A weight-loss drug that has been shown to promote weight loss in obese people is now available for 12-year-olds in the United States. Last week, the US Food and Drug Administration (FDA) approved the drug Wegovy for use in adolescents 12 years of age or older, according to drugmaker Novo Nordisk.
Teens with a BMI in the top 5% of their age group will be able to receive a weekly injection of the drug along with a plan to reduce their calorie intake and increase their level of physical activity.
Wegovy (aka semaglutide) works by mimicking a hormone called glucagon-like peptide-1 (GLP-1), a hormone produced in the gut and released in response to food. It effectively tells the body that your appetite has been satisfied and suppresses your hunger.
The drug was approved by the FDA for use in adults in June 2021, but this latest approval will allow doctors to prescribe it to certain obese people under the age of 18.
The latest approval follows a phase 3a trial recently published in the New England Journal of Medicine which found that adolescents receiving the drug had an average loss of 16.1% in BMI, compared to an increase of 0.6%. in the placebo group.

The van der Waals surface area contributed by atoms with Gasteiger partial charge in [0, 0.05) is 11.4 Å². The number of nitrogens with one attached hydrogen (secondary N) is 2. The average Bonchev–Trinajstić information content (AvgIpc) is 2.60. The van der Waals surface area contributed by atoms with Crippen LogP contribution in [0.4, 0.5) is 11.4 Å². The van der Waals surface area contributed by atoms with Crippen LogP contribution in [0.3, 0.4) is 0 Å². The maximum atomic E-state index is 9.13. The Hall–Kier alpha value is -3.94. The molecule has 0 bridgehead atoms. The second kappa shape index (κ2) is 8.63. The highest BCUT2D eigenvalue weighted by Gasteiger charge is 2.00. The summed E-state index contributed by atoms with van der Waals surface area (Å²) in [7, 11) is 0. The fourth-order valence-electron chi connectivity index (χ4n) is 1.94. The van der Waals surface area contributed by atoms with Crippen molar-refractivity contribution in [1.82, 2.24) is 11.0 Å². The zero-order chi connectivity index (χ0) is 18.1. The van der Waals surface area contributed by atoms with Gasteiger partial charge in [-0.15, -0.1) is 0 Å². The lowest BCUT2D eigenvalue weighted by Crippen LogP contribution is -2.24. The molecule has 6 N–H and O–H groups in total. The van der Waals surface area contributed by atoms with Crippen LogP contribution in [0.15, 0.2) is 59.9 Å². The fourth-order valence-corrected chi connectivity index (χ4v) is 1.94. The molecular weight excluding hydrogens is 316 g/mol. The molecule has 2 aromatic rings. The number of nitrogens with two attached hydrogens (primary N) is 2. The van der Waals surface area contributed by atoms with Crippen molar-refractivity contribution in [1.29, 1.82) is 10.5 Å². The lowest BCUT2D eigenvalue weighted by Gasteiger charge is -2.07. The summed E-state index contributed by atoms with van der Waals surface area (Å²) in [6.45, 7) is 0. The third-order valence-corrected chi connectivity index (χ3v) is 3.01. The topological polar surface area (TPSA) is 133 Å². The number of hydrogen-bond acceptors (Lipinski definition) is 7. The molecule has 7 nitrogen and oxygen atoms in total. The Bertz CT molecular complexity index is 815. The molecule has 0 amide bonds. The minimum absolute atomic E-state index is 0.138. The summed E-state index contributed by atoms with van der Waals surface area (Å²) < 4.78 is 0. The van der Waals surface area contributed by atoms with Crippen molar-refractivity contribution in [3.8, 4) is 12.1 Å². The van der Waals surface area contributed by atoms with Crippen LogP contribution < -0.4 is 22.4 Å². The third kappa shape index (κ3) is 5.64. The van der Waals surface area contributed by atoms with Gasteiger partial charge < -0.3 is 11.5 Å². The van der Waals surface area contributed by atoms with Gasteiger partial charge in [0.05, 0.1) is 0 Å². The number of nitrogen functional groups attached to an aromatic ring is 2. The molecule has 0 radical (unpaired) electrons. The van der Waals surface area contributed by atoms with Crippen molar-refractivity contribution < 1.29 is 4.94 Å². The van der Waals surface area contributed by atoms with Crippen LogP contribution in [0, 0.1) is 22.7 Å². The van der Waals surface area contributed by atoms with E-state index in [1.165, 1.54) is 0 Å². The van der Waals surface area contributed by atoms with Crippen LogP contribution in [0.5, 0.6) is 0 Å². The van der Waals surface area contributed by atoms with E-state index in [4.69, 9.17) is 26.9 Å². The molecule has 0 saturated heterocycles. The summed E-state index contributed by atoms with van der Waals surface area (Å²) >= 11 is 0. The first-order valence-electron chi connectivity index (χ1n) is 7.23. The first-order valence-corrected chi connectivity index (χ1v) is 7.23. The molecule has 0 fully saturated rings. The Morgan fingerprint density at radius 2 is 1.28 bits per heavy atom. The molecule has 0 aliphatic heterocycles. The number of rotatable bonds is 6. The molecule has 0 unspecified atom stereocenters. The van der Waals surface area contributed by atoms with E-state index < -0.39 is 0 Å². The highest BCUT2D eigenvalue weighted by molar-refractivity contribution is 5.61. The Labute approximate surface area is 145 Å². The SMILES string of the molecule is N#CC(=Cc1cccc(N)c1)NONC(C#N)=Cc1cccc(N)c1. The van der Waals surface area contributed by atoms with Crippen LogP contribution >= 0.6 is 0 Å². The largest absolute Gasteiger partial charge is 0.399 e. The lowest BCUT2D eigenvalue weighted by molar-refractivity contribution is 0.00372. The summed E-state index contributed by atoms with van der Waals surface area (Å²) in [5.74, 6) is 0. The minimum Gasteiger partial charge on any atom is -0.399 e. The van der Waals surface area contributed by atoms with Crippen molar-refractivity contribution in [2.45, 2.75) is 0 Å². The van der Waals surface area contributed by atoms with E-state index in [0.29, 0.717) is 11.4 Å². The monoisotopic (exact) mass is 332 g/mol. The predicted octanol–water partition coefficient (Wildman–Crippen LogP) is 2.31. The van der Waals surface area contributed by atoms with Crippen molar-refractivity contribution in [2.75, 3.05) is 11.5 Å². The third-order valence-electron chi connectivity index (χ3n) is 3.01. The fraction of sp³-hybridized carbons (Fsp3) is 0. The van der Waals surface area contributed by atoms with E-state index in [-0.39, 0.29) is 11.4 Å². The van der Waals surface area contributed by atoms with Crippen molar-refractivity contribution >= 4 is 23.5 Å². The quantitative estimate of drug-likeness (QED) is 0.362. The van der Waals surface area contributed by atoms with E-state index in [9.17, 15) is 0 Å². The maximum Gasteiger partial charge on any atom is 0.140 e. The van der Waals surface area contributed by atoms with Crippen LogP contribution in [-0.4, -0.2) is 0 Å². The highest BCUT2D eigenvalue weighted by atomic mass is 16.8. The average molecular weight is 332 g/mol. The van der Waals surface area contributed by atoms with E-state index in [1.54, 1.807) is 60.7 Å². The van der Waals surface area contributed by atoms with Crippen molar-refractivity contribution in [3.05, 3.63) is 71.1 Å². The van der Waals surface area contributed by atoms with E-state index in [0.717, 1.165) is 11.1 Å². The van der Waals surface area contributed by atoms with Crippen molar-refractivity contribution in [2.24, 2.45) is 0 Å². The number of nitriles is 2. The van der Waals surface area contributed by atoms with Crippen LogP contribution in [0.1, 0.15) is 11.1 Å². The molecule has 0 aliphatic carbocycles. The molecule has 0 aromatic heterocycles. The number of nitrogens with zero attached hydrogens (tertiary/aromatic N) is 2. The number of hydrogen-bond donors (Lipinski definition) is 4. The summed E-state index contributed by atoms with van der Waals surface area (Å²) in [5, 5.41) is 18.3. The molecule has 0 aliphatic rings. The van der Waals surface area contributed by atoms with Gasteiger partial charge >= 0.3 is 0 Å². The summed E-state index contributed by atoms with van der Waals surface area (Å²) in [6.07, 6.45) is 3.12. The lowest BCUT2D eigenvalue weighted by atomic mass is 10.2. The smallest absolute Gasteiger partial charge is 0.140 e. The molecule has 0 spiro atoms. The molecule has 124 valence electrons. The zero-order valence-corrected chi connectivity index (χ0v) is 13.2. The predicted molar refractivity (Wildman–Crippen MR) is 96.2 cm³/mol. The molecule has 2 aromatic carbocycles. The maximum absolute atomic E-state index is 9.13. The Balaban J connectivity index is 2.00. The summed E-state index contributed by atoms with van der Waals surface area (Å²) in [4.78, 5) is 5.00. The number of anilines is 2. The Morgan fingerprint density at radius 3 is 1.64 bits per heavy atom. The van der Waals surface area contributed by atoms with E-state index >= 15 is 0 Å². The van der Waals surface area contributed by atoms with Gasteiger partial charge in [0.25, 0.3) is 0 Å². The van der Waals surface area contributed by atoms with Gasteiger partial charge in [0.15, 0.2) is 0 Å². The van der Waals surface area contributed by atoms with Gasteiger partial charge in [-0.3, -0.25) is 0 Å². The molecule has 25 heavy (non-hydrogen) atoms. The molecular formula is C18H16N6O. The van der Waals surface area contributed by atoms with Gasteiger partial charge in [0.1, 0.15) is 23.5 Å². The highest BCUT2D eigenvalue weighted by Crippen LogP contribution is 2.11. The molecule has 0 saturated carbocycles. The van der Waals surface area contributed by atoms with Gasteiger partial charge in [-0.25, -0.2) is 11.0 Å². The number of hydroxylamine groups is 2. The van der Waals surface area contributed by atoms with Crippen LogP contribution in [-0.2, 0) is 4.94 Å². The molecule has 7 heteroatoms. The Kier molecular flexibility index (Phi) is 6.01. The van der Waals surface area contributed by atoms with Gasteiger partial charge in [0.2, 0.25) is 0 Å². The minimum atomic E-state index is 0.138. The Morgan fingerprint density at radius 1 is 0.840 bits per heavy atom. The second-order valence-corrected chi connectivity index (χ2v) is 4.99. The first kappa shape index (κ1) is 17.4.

“The prevalence of adolescent obesity in the United States continues to rise, affecting adolescents and their families. Now, more than ever, we need new options to support adolescents,” said Aaron S Kelly, PhD, co-director of the Center for Pediatric Obesity Medicine at the University of Minnesota, in a statement.
“This FDA approval provides an additional tool to combat this serious, chronic, and progressive disease,” continued Kelly.
Decent research has indicated that it can be a useful tool in helping obese people lose weight, but some experts have already warned that no weight-loss drug should be considered a “quick fix”. Commenting on a clinical trial of the drug in adults in 2021, the researchers noted that there are still reservations about using the drug.
“While drugs like this may prove useful in the short term to achieve rapid weight loss in severe obesity, they are not a magic bullet for preventing or treating less severe degrees of obesity and public health measures that encourage behavioral changes such as regular physical activity and moderating dietary energy intake are still needed,” said Tom Sanders, Emeritus Professor of Nutrition and Dietetics at King’s College London.
“It’s a bit like the situation we find ourselves in with the vaccine, we always have to stick to public health measures and not become too dependent on the drugs,” he explained.